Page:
Ah, short track racing.
For many it is the bedrock of NASCAR, the kind of event that showcases the sport at its very best. The closest, most exciting racing of the year, and Bristol Motor Speedway is exactly the kind of track they're talking about.
And this year the close-quarters racing of the half-mile bullring just happens to be the first race after that incident at Atlanta, that decision by NASCAR and all the verbal jousting that has flown around the NASCAR Sprint Cup garage during the first off weekend of the season.
And if that isn't enough for one race this weekend's Food City 500 (so named because the race runs for a dizzying 500 laps) will be the final race of 2010 where it's the owner points from 2009 that guarantee starting spots under NASCAR's convoluted qualifying procedure.
That may be the motive behind the pair of driver changes on the entry list. Firstly David Stremme, sent packing from Penske after a disappointing 2009 moves into the Latitude 43 previously occupied by Boris Said that currently sits only 24 points behind the crucial 35th spot. Meanwhile Michael Waltrip moves into the no.55 car entered by Prism Motorsport.
The battle to remain in the top-35 also includes the no.36 car of Mike Bliss and Tommy Baldwin Racing, as well as a pair of cars belonging to the Front Row Motorsports stable and the Penske Dodges of Sam Hornish Jr. and Brad Keselowski, who are 31st and 33rd, respectively in the owner points.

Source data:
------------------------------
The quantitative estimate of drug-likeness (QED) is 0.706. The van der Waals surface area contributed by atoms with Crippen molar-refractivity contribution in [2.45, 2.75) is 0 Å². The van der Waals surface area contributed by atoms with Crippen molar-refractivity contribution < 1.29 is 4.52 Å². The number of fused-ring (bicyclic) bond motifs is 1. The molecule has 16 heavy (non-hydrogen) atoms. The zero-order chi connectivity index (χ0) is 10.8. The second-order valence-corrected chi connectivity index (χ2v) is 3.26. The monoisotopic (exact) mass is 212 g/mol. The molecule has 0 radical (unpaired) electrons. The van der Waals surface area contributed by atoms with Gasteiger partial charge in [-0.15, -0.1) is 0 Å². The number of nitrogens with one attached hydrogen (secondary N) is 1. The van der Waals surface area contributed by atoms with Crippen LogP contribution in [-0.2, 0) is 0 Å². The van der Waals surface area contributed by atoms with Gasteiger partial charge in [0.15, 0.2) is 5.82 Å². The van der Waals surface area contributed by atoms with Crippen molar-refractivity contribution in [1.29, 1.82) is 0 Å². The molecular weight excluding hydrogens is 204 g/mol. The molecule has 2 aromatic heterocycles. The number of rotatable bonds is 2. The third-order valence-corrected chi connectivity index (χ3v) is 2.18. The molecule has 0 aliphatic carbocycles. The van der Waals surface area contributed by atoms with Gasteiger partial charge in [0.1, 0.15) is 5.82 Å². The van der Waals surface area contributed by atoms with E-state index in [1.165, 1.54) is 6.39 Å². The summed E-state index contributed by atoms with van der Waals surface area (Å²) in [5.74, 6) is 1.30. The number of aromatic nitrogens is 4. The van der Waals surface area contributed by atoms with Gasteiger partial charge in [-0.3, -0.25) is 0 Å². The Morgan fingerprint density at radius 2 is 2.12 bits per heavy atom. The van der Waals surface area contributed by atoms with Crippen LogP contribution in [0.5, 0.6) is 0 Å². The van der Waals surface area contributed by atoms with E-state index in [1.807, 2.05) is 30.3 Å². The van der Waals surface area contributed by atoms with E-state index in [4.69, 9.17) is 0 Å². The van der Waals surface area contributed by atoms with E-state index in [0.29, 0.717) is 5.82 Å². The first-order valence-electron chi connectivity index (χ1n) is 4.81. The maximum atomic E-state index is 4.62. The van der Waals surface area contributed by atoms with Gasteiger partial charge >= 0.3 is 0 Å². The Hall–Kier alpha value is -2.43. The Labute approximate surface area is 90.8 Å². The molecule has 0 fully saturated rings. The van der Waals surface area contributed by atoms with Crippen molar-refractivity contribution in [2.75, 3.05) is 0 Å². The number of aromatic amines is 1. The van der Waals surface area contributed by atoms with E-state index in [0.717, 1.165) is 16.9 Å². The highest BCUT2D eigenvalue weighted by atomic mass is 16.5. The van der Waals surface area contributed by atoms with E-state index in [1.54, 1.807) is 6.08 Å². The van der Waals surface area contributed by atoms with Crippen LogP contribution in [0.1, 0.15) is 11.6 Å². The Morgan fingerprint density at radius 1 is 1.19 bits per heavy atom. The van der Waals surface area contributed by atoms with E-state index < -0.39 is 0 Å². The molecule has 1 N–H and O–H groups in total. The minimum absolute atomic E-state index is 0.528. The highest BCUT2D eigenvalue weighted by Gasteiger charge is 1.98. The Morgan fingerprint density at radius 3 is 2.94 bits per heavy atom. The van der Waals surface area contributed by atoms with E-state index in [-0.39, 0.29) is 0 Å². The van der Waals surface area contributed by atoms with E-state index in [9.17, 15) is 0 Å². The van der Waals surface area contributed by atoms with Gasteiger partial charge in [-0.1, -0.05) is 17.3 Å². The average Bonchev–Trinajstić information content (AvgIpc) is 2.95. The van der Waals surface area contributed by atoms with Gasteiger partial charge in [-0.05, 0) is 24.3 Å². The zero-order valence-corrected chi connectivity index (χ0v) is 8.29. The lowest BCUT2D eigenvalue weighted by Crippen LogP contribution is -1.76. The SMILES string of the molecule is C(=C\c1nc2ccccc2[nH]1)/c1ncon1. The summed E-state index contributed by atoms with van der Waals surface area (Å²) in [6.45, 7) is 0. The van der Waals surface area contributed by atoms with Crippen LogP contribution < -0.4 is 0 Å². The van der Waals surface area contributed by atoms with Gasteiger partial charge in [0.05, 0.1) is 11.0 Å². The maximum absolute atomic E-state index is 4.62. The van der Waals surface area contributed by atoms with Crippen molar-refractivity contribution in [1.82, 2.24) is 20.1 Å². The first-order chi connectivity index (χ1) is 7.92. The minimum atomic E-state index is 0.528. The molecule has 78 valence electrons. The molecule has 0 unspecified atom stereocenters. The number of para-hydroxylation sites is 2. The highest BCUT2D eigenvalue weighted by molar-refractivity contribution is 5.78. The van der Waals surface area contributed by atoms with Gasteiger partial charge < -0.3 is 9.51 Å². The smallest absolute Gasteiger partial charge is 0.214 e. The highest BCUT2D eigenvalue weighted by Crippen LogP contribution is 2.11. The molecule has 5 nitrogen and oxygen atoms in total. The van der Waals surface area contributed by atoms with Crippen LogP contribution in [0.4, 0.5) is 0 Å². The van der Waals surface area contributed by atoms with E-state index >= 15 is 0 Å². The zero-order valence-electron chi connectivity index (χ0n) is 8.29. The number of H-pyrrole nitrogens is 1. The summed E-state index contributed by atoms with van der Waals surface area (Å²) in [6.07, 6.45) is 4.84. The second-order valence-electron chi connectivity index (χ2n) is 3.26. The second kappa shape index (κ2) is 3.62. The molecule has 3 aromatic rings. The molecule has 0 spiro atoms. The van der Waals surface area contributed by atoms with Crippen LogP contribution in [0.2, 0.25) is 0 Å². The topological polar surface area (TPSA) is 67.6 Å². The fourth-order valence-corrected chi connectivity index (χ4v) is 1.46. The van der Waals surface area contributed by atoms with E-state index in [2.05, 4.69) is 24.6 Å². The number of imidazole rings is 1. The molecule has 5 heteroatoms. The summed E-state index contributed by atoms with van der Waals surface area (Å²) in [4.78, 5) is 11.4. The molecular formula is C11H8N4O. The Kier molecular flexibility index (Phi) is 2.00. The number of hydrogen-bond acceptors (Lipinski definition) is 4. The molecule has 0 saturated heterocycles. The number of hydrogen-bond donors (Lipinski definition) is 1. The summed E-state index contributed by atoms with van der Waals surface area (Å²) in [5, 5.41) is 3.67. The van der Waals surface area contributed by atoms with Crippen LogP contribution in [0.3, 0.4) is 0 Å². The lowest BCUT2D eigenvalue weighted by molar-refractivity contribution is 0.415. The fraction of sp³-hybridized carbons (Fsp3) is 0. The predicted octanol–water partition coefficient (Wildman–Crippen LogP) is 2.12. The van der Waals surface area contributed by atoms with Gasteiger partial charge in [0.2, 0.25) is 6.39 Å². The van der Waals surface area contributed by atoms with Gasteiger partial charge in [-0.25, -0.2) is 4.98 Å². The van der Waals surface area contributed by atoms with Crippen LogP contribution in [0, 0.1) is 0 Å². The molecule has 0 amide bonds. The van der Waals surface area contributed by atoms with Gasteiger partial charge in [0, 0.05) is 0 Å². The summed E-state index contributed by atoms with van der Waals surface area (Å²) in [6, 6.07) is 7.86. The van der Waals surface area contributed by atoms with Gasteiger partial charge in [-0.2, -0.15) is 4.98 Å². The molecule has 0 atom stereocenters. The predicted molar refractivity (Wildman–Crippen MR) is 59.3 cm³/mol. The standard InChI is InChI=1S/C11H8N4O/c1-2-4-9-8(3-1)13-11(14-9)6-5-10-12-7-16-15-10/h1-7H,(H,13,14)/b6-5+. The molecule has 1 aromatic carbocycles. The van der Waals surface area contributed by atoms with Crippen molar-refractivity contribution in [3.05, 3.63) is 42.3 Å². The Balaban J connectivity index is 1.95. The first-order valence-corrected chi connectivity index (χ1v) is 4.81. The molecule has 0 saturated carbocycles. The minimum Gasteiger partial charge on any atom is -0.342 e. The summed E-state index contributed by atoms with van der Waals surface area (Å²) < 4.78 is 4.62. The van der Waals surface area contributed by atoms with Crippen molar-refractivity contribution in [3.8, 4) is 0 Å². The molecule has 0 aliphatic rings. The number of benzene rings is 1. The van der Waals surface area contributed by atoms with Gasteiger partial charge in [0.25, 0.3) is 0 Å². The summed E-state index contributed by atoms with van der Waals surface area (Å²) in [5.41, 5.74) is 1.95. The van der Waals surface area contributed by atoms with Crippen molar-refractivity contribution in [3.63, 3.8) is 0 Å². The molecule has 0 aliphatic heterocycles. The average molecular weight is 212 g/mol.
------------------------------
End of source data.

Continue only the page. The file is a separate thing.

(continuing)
Conversely it is the third Penske who, off the back of winning at Atlanta remains one of the favourites for the race, with five career wins on the high Tennessee banks. His strongest opposition may come from his younger brother, who swept both races last year, but Kyle Busch is worried about the changes made to the track over the winter, feeling they could make it harder for him to continue his streak.
“[It's] gonna make it tough,” Busch says of the decision to extend the SAFER barrier by 84ft after the exit of the corners, making the track nearly 3ft narrower than previously. “[It was definitely not on my radar screen [as] a decision I would have made.” “I like all the room you can get,” he adds.
Busch believes the decision was driven by the desire to return the typical short-track 'bump-n-run' tactics to Bristol, tactics that were ushered out only a handful of years ago by resurfacing and the introduction of variable banking. One of Busch's former teammates, however, doesn't believe there will any difference come Sunday.
“The wall's still where the wall's at,” says Tony Stewart flippantly. “The good thing about us as drivers after these years of doing this it doesn't matter where they put it we have to stay a fraction of an inch.”
So what of potential winners?
Well, all the normal names are all present. The Busch brother, Jeff Gordon, Kevin Harvick, who looks to continue his recent form at a track he already has nine top five finishes at.
But top of NASCAR's statistics for the track?
Marcos Ambrose, despite only starting two Sprint Cup races at the track the Australian has an average finish of 6.5, including a third last August, a race he in which he greeted passing Jimmie Johnson with a rather glib “Jimmie who?”.
Ambrose will start the race ninth, a good spot on a track where track position is crucial.